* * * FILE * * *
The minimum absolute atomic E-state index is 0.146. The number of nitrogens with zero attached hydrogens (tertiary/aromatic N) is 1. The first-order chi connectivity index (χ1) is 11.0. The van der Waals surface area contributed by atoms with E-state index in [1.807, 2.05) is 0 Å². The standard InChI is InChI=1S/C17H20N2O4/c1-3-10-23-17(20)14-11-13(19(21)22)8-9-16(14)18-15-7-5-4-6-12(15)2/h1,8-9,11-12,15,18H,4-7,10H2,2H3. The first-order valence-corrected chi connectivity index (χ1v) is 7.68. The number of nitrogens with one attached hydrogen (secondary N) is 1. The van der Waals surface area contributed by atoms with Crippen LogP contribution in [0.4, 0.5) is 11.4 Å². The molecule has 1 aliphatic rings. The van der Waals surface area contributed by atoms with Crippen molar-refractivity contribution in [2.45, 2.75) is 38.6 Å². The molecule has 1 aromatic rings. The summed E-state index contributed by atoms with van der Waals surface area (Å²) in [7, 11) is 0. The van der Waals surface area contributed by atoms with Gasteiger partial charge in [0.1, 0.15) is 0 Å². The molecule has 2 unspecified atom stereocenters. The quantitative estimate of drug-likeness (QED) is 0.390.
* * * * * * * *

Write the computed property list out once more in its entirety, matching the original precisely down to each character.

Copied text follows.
The minimum absolute atomic E-state index is 0.146. The number of nitrogens with zero attached hydrogens (tertiary/aromatic N) is 1. The first-order chi connectivity index (χ1) is 11.0. The van der Waals surface area contributed by atoms with E-state index in [1.807, 2.05) is 0 Å². The standard InChI is InChI=1S/C17H20N2O4/c1-3-10-23-17(20)14-11-13(19(21)22)8-9-16(14)18-15-7-5-4-6-12(15)2/h1,8-9,11-12,15,18H,4-7,10H2,2H3. The first-order valence-corrected chi connectivity index (χ1v) is 7.68. The number of nitrogens with one attached hydrogen (secondary N) is 1. The van der Waals surface area contributed by atoms with Crippen LogP contribution in [0.4, 0.5) is 11.4 Å². The molecule has 1 aliphatic rings. The van der Waals surface area contributed by atoms with Crippen molar-refractivity contribution in [2.45, 2.75) is 38.6 Å². The molecule has 1 aromatic rings. The summed E-state index contributed by atoms with van der Waals surface area (Å²) in [7, 11) is 0. The van der Waals surface area contributed by atoms with Gasteiger partial charge in [0.1, 0.15) is 0 Å². The molecule has 2 unspecified atom stereocenters. The quantitative estimate of drug-likeness (QED) is 0.390.